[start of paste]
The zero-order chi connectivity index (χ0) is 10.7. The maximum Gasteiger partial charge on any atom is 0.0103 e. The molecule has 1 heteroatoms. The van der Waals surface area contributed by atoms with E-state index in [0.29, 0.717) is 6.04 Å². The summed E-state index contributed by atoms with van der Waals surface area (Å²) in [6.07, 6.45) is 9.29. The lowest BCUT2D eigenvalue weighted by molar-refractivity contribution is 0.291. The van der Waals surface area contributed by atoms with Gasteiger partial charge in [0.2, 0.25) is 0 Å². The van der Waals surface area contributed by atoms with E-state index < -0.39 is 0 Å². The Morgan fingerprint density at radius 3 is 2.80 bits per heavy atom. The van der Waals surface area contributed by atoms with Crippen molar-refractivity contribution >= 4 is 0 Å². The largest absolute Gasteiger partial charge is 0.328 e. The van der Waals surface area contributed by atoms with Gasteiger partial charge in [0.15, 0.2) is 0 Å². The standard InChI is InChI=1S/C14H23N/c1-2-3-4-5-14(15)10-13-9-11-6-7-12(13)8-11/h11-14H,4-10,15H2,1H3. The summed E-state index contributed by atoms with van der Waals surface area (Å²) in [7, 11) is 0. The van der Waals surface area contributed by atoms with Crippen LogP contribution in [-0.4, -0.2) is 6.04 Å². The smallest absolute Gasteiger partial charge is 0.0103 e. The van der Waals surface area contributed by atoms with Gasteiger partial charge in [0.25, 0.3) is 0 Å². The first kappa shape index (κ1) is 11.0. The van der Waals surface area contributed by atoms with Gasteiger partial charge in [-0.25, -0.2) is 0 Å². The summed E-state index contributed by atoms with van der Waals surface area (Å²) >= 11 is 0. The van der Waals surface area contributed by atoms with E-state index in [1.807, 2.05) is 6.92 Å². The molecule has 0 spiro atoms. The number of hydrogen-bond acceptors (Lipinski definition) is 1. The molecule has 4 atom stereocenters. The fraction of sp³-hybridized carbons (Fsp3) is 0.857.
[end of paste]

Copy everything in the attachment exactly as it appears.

The zero-order chi connectivity index (χ0) is 10.7. The maximum Gasteiger partial charge on any atom is 0.0103 e. The molecule has 1 heteroatoms. The van der Waals surface area contributed by atoms with E-state index in [0.29, 0.717) is 6.04 Å². The summed E-state index contributed by atoms with van der Waals surface area (Å²) in [6.07, 6.45) is 9.29. The lowest BCUT2D eigenvalue weighted by molar-refractivity contribution is 0.291. The van der Waals surface area contributed by atoms with Gasteiger partial charge in [0.2, 0.25) is 0 Å². The van der Waals surface area contributed by atoms with E-state index < -0.39 is 0 Å². The Morgan fingerprint density at radius 3 is 2.80 bits per heavy atom. The van der Waals surface area contributed by atoms with Crippen molar-refractivity contribution >= 4 is 0 Å². The largest absolute Gasteiger partial charge is 0.328 e. The van der Waals surface area contributed by atoms with Gasteiger partial charge in [0.15, 0.2) is 0 Å². The standard InChI is InChI=1S/C14H23N/c1-2-3-4-5-14(15)10-13-9-11-6-7-12(13)8-11/h11-14H,4-10,15H2,1H3. The summed E-state index contributed by atoms with van der Waals surface area (Å²) in [7, 11) is 0. The van der Waals surface area contributed by atoms with Crippen LogP contribution in [-0.4, -0.2) is 6.04 Å². The smallest absolute Gasteiger partial charge is 0.0103 e. The van der Waals surface area contributed by atoms with Gasteiger partial charge in [0.25, 0.3) is 0 Å². The first kappa shape index (κ1) is 11.0. The van der Waals surface area contributed by atoms with Gasteiger partial charge in [-0.25, -0.2) is 0 Å². The summed E-state index contributed by atoms with van der Waals surface area (Å²) >= 11 is 0. The van der Waals surface area contributed by atoms with E-state index in [1.807, 2.05) is 6.92 Å². The molecule has 0 spiro atoms. The number of hydrogen-bond acceptors (Lipinski definition) is 1. The molecule has 4 atom stereocenters. The fraction of sp³-hybridized carbons (Fsp3) is 0.857.